This study is conducting a secondary analysis of the multi-site Bridges database (2005 to 2009 including about 5,000 students) to identify individual and environmental factors associated with greater likelihood of getting and keeping a paid job for transitioning youth. As a result of this study, the Center is identifying effective interventions and programmatic recommendations relevant to the capacity of school systems and transition programs to improve transition services for at-risk youth.
This mixed method study (Creswell, 2009) is examining the types, level and intensity of direct intervention services delivered by employment specialists in a multi-site transition program. In addition, the perceptions and attitudes of employment specialist towards their professional role are being investigated. Such findings will identify staff-based factors contributing to successful job placement and high retention rates of high-risk transition-age youth and young adults with disabilities. The methodology incorporates basic quantitative descriptive elements combined with qualitative empirical case study design for data collection, analysis and interpretation (Yin, 2009). Additional analyses will follow procedures espoused by Miles and Huberman (1994), allowing the Center to identify detailed contextual evidence of events, conditions, and the relationships between them, and to discover meaningful patterns that reinforce theory and answer the research questions (Miles & Huberman, 1994).
Supported employment has been used in secondary education settings for the past 25 years. Prior research documents the effectiveness of individual school-based supported employment programs, yet little rigorous empirical research has been done on the extent to which the program is currently used in secondary transition programs, the actual supported employment practices in use, and the effectiveness of these programs. The Center is conducting an empirical study of the effectiveness of supported employment programs for individuals with intellectual and developmental disabilities in secondary schools throughout Virginia.
The Virginia Department of Education is assisting in the selection of school divisions to participate in this study by reviewing data from Indicator 13 as well as considering size (urban, suburban, and rural) and geographic location within the State. This will enable the study to address the extent to which supported employment services vary by size, location, and types of students served. The study will yield a reliable and validated fidelity scale. Results of the fidelity scale are being analyzed in relation to the employment outcomes for each school, based on employment data provided by the schools and the results of a multi-year analysis of the Virginia Indicator 14 data.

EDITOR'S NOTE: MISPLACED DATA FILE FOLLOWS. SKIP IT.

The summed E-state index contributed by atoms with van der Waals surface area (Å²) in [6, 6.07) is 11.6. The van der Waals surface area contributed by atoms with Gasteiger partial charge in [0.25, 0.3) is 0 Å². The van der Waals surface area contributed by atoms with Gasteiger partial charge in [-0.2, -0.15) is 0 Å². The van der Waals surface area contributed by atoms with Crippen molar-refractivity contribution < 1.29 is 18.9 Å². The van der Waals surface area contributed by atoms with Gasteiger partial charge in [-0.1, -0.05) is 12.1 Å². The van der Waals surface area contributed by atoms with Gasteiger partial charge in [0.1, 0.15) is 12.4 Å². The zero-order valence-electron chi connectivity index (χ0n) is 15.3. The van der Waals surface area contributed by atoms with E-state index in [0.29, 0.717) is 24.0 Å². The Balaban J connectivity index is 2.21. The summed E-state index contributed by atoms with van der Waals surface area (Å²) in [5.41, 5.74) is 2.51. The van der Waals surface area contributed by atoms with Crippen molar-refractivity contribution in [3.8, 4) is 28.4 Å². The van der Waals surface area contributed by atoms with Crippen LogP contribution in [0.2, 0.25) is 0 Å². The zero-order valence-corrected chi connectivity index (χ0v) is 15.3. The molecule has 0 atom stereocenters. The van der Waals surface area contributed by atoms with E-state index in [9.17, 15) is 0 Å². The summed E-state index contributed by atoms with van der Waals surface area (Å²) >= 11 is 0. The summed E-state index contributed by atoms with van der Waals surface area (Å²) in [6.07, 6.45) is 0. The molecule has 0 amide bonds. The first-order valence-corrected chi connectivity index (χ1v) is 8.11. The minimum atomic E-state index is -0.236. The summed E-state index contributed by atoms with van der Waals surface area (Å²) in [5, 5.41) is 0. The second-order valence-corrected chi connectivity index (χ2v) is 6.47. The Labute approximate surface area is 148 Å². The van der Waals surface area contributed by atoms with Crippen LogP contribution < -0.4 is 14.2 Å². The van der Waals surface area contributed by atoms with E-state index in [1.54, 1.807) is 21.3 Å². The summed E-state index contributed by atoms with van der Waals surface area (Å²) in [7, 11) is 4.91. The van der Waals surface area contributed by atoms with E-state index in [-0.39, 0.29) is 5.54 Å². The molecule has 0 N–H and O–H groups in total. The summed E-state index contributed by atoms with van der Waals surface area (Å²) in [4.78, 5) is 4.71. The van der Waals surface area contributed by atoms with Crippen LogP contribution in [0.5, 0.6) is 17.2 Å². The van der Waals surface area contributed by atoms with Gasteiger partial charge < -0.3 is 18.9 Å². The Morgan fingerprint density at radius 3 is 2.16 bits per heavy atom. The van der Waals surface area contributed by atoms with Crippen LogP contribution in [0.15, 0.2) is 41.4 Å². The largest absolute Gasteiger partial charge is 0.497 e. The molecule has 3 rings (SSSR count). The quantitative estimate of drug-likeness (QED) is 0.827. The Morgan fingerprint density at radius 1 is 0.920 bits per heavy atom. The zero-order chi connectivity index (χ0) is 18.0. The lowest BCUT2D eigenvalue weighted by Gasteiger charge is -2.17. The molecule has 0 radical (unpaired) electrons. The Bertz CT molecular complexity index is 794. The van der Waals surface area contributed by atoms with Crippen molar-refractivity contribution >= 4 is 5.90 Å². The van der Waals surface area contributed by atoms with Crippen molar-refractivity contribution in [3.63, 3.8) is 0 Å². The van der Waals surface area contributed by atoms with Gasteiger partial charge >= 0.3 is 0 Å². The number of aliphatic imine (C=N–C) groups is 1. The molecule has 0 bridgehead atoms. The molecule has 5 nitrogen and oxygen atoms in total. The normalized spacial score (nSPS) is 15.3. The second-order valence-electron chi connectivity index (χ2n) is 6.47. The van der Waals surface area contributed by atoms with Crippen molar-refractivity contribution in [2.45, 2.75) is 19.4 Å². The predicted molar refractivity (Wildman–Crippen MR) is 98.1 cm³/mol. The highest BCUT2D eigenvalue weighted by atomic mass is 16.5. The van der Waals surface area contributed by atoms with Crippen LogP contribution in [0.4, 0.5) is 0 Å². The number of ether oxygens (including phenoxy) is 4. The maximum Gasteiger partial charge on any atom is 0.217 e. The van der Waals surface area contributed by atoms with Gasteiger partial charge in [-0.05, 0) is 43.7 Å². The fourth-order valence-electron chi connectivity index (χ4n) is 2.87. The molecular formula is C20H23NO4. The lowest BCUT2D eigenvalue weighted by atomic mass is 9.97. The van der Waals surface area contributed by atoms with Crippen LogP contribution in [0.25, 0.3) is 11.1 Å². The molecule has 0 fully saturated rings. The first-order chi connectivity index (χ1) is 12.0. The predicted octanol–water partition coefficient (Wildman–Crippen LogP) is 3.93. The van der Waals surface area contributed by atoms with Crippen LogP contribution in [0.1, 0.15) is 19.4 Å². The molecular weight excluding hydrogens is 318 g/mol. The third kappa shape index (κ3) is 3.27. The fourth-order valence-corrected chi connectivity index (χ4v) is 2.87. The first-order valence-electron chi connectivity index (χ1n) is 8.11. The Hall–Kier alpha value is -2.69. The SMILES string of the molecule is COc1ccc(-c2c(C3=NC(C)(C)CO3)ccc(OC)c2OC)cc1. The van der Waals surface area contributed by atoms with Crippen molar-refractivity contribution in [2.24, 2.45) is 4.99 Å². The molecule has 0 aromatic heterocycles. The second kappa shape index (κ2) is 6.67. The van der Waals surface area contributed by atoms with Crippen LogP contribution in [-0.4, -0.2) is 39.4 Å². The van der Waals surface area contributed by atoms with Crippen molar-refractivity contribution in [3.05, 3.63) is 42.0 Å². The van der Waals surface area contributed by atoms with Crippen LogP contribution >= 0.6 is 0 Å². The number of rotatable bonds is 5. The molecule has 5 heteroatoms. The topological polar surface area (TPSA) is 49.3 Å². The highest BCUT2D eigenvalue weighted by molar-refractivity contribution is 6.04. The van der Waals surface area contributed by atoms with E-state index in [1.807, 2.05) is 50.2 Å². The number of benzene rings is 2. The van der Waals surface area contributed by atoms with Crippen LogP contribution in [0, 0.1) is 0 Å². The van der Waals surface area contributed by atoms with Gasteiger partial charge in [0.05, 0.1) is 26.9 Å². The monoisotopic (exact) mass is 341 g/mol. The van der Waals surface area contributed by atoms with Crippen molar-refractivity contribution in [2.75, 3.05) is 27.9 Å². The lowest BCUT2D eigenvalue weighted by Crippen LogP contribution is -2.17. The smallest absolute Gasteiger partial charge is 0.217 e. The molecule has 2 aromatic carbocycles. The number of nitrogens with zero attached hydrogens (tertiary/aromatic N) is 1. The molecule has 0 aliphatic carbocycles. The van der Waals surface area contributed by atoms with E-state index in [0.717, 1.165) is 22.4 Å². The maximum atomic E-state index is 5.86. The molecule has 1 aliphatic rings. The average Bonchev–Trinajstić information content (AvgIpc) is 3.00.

The hallmark practices associated with effective transition programs include: 1) student centered planning; 2) youth empowerment; 3) individualized career/work experiences; 4) paid employment; 5) family support and participation; and 6) inter-agency collaboration and service coordination. While the first five practices have received significant attention in the empirical literature and moderate support in outcome studies, inter-agency collaboration and service coordination, while widely endorsed, have been neglected in the research literature even though collaboration is statutorily required in authorizing legislation. Collaboration in transition has been the focus of recent federal initiatives, but there remains surprisingly little known regarding its measurement and effect on student outcomes.
In 2007, the Maryland Division of Rehabilitation Services (DORS) received a transition model demonstration grant from RSA to implement and evaluate a state-wide best practice transition model called the Maryland Seamless Transition Collaborative (MSTC). Almost all of the identified participating students are youth with intellectual disabilities or youth with SED, two of the groups with the greatest risk of poor employment outcomes.
This study is measuring the extent to which collaborative networks contribute to student transition outcomes and whether collaborative networks improve as a result of project implementation. Working with eight of the participating MSTC sites, the Center on Transition to Employment will administer two surveys capturing perspectives on collaboration from the local MSTC teams. As a result of this study, the field will know more about the extent to which collaborative networks contribute to student transition outcomes and specifically how the networks are defined. More importantly, the study will contribute to efforts on system change in transition.